Sonic Perspectives

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Geoff Tate’s Operation: Mindcrime at Empire Music Hall, Belfast (January 13, 2018)

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For people reading this there’s probably no need to tell the story… Operation: Mindcrime was the album, perhaps more than any other ,that lit the touch paper for so much of what progressive-rock fans today take for granted. It’s blend of classic prog touches, with heavier rock elements, together with a back story that was more gritty and realistic, while retaining some fantasy elements, set a template that many, knowing or unknowingly, followed. Add in some radio hits and videos that the MTV era loved, and Queensrÿche obtained worldwide success.

Much has happened since then but tonight, in its 30th anniversary year, Operation: Mindcrime, the album and the band hit the stage, fronted by singer Geoff Tate. Belfast’s Empire Music Hall, a delightful building with a notoriously small stage (memories of Scottish giant, Fish shuffling across it many years ago), hosts the second tour stop and it’s a packed house in this often Prog-deprived city. Mindcrime is of course an album that works best when played in full and that’s the set list tonight. Tate’s touring band retain the OM name but vary from continent to continent and aren’t the same band who, for example, recorded the recent “The New Reality” album, with the exception of guitarist Scott Moughton. This time the band is made up of: Glasgow’s Kieran Robertson and Jack Ross (also members of support band Til Death Do Us Part, who are fronted by Tate’s daughter Emily) take up guitar and bass; Moughton and Bruno Sa make up the 3 guitar line up with Bruno covering keys; and at the back, Josh Watts on drums.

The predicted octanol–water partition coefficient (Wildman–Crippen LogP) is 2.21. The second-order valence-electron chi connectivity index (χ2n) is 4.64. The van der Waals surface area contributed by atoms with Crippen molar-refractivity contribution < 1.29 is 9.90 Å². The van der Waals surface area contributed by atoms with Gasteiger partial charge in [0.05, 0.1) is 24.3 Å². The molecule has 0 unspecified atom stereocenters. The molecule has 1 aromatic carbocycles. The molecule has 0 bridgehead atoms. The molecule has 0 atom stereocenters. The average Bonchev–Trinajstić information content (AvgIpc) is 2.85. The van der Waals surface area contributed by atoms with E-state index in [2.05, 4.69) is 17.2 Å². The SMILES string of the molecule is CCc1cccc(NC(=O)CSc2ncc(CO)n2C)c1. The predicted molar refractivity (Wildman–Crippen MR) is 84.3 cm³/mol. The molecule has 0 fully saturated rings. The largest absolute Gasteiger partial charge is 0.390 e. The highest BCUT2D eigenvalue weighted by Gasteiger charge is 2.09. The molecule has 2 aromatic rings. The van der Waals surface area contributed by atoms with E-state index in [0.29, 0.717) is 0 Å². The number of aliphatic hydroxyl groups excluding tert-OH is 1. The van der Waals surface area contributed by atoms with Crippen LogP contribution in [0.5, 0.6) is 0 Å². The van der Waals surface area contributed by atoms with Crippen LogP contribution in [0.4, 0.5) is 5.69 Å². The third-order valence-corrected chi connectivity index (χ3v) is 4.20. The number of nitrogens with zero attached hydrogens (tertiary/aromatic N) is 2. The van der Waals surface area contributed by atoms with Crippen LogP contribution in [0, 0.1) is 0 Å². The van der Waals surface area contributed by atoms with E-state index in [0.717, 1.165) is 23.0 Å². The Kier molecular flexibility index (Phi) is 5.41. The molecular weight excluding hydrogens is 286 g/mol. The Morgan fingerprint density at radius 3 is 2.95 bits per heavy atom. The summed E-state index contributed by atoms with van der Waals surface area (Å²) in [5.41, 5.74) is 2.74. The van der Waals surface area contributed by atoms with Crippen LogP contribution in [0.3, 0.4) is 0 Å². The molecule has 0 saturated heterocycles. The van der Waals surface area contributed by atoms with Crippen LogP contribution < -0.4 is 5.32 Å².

In keeping with the celebration of this album the musicianship is flawless. No animations and missing the “drama” elements of the original tour version, this performance lets the album stand on its own, with Tate driving the narrative as well as injecting the character of Nikki into his performance. The Empire’s tiny stage doesn’t leave much room for grandstanding but that doesn’t matter one bit to the crowd. In true Belfast tradition they take the role of the choir from the kick off and the band feed off the energy that Irish crowds are well known for. A popular critique of singers in this genre when they tackle their older material is that they struggle to match the original vocals. By the time O:M Tate’s style had developed beyond some of the ear piercing pitches of the early Queensrÿche recordings and he is in fine voice tonight. With term collaborator Scott Moughton leading the front line of the band and the twin (and sometimes triple) guitars are note perfect throughout. Rhythm section, Ross and Watts shine on moments such as the opening “Anarchy-X”.

When playing a classic album, It’s the right thing to “play it straight” and so apart from a few greetings, Tate lets the album talk. The original album is honored in its reproduction with the right amount of respect and occasional improvisations by the guitar players. The show has many highlights but it’s hard to match the singalong chorus of “I Don’t Believe In Love”. Emily Tate takes the role of Sister Mary and shows that the vocal tradition flows down the Tate family line. “Eyes of a Stranger” brings the story and the album to a close and it’s clear that this show has brought a lot of joy to the audience.

For the encores it was a selection of sure fire tracks from the “Empire” album: “Silent Lucidity”, “Empire” and “Jet City Woman”. Clearly fan favorites, the crowd joined in at all of the key moments. This was my first experience of seeing Geoff Tate with any band –  he is a great front man, is very clearly enjoying this format for performing and is still “delivering the goods” as a singer.

Set List:

  1. I Remember Now
  2. Revolution Calling
  3. Operation: Mindcrime
  4. Speak
  5. Spreading the Disease
  6. The Mission
  7. Suite Sister Mary
  8. The Needle Lies
  9. Electric Requiem
  10. Breaking the Silence
  11. I Don’t Believe In Love
  12. My Empty Room
  13. Eyes Of A Stranger
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